FDA Pilot Program to Use EHR Data for Drug Safety Monitoring | Healthcare Informatics Magazine | Health IT | Information Technology Skip to content Skip to navigation

FDA Pilot Program to Use EHR Data for Drug Safety Monitoring

June 26, 2014
by Rajiv Leventhal
| Reprints

The U.S. Food and Drug Administration (FDA) is using electronic health record (EHR) data to monitor the safety of FDA-regulated medical products, Janet Woodcock, M.D., director of the FDA's Center for Drug Evaluation and Research, wrote in a blog post dated June 23.

FDA’s pilot program for the agency’s Sentinel System, dubbed Mini-Sentinel, uses claims and EHR data from 18 large healthcare organizations, serving as data partners, to provide answers to FDA questions about drug safety. Mini-Sentinel is part of the FDA’s Sentinel Initiative, which is exploring a variety of approaches for improving the agency’s ability to quickly identify and assess safety issues.

“When FDA safety scientists have a safety question they can submit ‘queries’ to the Mini-Sentinel data partners about the drugs being used by the patients cared for by their organization. Each partner organization maintains its own secure and privacy-protected data, in some but not all cases including EHR as well as claims data, but with the use of a common data model, the necessary information from all of the different systems can be analyzed in the same way,” Woodcock explains in her blog.

This capability enables Mini-Sentinel to provide answers to FDA questions about drug safety, she says. The Mini-Sentinel system can survey more than 350 million person years of observation, 4 billion pharmaceutical dispensings, and 4.1 billion patient encounters. “Thanks to the ability to access data from various sources, the Mini-Sentinel system can use the information from potentially more than 150 million covered lives in our nation’s healthcare system to help answer important drug safety questions,” Woodcock writes.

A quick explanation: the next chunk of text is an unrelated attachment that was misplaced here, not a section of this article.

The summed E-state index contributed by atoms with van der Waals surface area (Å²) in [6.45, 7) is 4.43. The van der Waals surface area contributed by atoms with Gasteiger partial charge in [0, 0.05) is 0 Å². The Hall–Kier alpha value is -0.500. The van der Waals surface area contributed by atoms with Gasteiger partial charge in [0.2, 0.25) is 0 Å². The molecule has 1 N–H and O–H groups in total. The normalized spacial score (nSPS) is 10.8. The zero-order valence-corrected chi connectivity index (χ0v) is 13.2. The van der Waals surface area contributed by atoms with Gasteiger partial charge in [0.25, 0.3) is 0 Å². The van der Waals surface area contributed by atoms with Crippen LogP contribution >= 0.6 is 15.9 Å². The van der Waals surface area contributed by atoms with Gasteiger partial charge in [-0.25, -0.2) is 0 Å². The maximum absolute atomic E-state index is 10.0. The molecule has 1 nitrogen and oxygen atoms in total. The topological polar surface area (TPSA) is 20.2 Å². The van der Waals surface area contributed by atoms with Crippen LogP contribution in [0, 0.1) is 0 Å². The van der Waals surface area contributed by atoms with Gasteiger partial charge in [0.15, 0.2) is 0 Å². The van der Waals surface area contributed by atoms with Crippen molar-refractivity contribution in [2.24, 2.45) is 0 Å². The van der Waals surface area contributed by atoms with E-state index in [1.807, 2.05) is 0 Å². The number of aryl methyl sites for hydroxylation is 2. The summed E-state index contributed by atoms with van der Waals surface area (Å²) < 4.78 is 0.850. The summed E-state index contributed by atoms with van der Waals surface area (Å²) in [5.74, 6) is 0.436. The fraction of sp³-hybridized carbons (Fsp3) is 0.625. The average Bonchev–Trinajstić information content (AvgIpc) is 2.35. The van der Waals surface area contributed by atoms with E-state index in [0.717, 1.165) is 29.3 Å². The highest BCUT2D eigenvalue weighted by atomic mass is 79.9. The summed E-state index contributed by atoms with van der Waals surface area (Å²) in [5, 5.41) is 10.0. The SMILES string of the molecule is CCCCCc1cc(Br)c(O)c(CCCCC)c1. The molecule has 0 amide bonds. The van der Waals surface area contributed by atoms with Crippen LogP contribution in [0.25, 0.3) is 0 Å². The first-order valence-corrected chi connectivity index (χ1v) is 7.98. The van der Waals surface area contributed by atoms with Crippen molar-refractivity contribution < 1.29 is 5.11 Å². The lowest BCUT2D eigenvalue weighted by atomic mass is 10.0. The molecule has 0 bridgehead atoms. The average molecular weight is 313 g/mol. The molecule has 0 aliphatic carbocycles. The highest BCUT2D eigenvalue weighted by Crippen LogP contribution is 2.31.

Woodcock admits that a key challenge for the research community is to effectively harness the data contained in EHRs. “There are many kinds of EHRs and many ways to collect and store electronic data. To readily understand and combine information from different sources, we need to further standardize the data and the way it is exchanged. This work will allow computer systems to better ‘talk’ to each other and, ultimately will lead to better treatment decisions as clinicians will have a more complete picture of their patients’ medical histories, including visits with other providers.

Topics

News

NewYork-Presbyterian, Walgreens Partner on Telemedicine Initiative

NewYork-Presbyterian and Walgreens are collaborating to bring expanded access to NewYork-Presbyterian’s healthcare through new telemedicine services, the two organizations announced this week.

ONC Releases Patient Demographic Data Quality Framework

The Office of the National Coordinator for Health IT (ONC) developed a framework to help health systems, large practices, health information exchanges and payers to improve their patient demographic data quality.

AMIA, Pew Urge Congress to Ensure ONC has Funding to Implement Cures Provisions

The Pew Charitable Trusts and the American Medical Informatics Association (AMIA) have sent a letter to congressional appropriators urging them to ensure that ONC has adequate funding to implement certain 21st Century Cures Act provisions.

Former Michigan Governor to Serve as Chair of DRIVE Health

Former Michigan Governor John Engler will serve as chair of the DRIVE Health Initiative, a campaign aimed at accelerating the U.S. health system's transition to value-based care.

NJ Medical Group Launches Statewide HIE, OneHealth New Jersey

The Medical Society of New Jersey (MSNJ) recently launched OneHealth New Jersey, a statewide health information exchange (HIE) that is now live.

Survey: 70% of Providers Using Off-Premises Computing for Some Applications

A survey conducted by KLAS Research found that 70 percent of healthcare organizations have moved at least some applications or IT infrastructure off-premises.